“I was a very creative kid growing up. I played guitar and my dad did whatever he could to help me grow creatively,” Avneesh tells me as his computer boots up. “I went to school for software engineering, but I never really stopped playing music. At some point, I just figured I’d use software to help my music and that’s how I got into interactive art.”
“At some point, I just figured I’d use software to help my music and that’s how I got into interactive art.”
When I ask what he means by interactive art, Avneesh opens a program on his computer and starts typing computer code. Just when I feel I can’t take the anticipation any longer, the speakers on either side of his desk come alive with an ethereal melody looping around a drumbeat that, while simple, demands my attention. “This is a module I wrote that lets you generate melodies with algorithms.” Then, with another line of code, the melody shifts: whereas before the synthesizer was coming out of each speaker equally, the melody now faded between the speakers, almost oscillating, creating a rather gripping effect. I was reminded of the way thoughts swirl together when one is on the cusp of sleep.
Bringing art to life with technology
What Avneesh is doing is called live coding, creating art in real-time using computer code – whereas software is traditionally written, tested, debugged, and then used, live coding allows one to use programming as an actual instrument, the way you would a keyboard or a guitar. And it doesn’t stop at music.
“Yeah, I’ve actually done this with performance art as well.” He’s referring to Paradise Lost, an “immersive musical theater performance for which I developed interactive graphics.” He shows me videos of performers dancing while he live-coded various graphical effects onto the performance. In one, the dancers are given a wave-like effect while in another, mesmerizing pixelation effect reminds one of a faded memory. Bravely, Avneesh displays the code on the screen the whole time for the audience to see. “That would’ve been a bad time for a typo!” he says with a smile.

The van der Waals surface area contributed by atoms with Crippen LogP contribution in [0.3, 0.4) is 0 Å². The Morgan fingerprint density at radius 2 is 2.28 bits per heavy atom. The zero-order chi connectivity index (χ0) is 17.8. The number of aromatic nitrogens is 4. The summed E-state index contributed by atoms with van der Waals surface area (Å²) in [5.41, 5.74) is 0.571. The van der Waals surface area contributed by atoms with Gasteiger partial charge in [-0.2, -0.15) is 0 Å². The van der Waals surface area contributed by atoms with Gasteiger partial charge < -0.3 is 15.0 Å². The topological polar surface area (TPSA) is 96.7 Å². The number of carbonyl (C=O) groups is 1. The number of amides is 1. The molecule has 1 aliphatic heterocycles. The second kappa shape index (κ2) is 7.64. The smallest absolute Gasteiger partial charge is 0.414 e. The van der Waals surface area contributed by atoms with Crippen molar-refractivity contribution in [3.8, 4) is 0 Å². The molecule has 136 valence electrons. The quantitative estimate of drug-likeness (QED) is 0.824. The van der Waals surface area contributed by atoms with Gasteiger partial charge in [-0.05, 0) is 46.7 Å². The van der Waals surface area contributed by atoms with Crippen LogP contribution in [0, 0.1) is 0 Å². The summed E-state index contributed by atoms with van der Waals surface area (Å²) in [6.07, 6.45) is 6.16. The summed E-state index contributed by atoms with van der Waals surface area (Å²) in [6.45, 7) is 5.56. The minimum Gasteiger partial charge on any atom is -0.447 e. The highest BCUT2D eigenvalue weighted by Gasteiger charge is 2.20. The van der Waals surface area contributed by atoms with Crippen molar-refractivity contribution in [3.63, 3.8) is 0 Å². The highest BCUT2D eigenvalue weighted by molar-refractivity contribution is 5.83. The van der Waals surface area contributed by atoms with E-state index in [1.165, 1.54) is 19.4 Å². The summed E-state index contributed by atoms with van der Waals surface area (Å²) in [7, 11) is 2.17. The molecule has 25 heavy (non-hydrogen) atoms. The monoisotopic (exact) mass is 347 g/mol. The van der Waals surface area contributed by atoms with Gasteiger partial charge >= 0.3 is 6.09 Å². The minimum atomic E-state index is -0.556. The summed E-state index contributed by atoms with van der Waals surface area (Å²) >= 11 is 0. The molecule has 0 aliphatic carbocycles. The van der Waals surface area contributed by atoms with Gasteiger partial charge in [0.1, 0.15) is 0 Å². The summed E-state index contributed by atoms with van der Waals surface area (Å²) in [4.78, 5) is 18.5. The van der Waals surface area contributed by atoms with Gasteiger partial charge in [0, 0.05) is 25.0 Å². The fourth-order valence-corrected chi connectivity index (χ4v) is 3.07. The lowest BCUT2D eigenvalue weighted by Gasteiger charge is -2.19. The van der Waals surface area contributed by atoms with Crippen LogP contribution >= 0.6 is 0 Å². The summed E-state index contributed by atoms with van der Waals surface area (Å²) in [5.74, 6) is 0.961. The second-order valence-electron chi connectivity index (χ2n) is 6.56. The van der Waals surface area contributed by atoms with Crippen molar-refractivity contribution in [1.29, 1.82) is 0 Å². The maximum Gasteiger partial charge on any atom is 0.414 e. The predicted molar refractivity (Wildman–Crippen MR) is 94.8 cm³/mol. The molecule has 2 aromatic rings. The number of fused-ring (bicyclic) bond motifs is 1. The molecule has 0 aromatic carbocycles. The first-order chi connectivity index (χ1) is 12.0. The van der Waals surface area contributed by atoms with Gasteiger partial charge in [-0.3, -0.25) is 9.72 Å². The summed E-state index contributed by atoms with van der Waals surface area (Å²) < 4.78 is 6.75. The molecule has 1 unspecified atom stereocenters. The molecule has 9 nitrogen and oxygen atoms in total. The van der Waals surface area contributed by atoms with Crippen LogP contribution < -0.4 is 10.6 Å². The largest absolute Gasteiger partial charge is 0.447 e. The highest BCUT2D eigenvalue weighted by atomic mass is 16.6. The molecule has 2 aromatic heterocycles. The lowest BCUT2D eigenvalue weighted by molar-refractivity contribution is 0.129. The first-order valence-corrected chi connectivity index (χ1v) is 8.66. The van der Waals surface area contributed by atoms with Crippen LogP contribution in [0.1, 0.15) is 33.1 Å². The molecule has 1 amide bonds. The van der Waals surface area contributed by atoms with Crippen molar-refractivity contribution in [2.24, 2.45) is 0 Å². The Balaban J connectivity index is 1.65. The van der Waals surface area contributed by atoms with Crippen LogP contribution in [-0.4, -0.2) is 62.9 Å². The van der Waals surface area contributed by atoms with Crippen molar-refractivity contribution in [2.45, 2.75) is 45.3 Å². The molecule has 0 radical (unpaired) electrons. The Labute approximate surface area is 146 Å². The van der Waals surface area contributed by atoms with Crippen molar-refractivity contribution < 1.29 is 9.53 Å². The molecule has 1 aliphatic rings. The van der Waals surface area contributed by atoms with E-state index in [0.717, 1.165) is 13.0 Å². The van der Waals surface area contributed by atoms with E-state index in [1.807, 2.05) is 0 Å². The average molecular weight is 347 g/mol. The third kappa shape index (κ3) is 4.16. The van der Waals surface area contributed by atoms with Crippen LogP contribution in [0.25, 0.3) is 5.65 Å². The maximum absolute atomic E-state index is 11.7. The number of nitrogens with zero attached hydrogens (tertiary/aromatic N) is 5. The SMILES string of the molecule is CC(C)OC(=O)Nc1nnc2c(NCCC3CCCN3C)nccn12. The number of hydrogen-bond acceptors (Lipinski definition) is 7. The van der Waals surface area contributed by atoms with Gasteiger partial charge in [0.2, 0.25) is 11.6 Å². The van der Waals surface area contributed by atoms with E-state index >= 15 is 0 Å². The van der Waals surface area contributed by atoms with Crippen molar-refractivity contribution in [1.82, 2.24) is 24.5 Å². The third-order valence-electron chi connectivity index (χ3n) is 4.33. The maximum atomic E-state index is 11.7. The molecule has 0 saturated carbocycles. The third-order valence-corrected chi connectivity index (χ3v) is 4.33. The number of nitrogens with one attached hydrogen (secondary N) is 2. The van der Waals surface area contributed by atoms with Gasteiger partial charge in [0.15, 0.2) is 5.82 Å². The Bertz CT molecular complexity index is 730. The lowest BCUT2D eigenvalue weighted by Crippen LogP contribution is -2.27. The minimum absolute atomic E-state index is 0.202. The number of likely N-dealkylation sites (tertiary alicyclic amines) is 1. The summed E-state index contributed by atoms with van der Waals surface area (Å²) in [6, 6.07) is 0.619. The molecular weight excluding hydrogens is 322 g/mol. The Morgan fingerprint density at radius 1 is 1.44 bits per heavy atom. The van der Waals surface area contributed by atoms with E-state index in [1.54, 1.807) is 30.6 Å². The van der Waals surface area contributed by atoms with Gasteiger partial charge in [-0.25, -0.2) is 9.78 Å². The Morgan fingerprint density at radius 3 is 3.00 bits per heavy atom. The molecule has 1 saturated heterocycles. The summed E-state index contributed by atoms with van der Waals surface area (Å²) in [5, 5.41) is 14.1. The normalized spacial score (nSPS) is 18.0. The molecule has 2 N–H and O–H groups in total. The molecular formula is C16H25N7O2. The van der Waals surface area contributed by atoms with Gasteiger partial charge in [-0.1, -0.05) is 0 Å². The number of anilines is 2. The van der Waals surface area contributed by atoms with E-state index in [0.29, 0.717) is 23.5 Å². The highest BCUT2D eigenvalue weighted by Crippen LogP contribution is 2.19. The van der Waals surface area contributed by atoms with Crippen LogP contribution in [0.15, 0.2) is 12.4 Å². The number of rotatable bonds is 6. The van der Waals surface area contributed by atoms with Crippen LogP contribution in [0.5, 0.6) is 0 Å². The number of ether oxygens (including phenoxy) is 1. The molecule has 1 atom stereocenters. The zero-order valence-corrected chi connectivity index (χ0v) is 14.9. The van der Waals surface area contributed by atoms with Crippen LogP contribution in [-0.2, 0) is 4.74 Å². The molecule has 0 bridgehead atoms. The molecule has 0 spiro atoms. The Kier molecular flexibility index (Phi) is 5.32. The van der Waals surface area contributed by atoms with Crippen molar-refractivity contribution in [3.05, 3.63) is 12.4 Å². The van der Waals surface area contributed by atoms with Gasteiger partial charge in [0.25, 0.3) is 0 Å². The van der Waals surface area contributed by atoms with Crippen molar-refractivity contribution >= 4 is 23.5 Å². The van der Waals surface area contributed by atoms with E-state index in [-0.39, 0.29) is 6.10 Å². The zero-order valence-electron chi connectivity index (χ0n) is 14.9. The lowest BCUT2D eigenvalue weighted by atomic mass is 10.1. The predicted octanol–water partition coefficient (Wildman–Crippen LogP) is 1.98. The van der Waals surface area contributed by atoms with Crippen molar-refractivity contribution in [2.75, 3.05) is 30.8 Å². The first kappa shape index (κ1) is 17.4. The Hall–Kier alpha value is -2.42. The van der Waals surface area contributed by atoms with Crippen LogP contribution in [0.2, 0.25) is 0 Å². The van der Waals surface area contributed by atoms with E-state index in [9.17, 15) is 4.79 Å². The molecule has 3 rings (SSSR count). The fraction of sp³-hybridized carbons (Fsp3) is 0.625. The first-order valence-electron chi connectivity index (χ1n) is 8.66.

Avneesh is especially interested in developing interfaces, ways to foster connection between live-coding musicians and musicians who are playing physical instruments live. In one paper, he prototypes tools that allow traditional performers to see and understand what the coder is doing. One method uses colorful balls to represent notes, which move around in a pattern that corresponds with the code. “A big part of my work is making everything as accessible as possible,” he says. And it’s true – Avneesh has also been part of an effort to create an entirely new platform for creating computer music aimed at non-technologically inclined musicians, thereby opening new doors for creativity.
“A big part of my work is making everything as accessible as possible.”
I peer into another room on our way out, expecting some more engineering and computer equipment. Instead, there sits a lone baby grand piano in the corner facing a few rows of chairs. I smirk, thinking of where we’d be if the harpsichord had never been improved on. Thanks to the work of people like Mr. Cristofori in the 1700s – and Avneesh today – the bounds of music will never stop expanding.
Thank you to the Georgia Tech School of Music and Avneesh Sarwate for sharing their interactive music technology! Follow Science ATL on Facebook, Twitter, and Instagram for more Awesome Science of Everyday Life features and other science updates.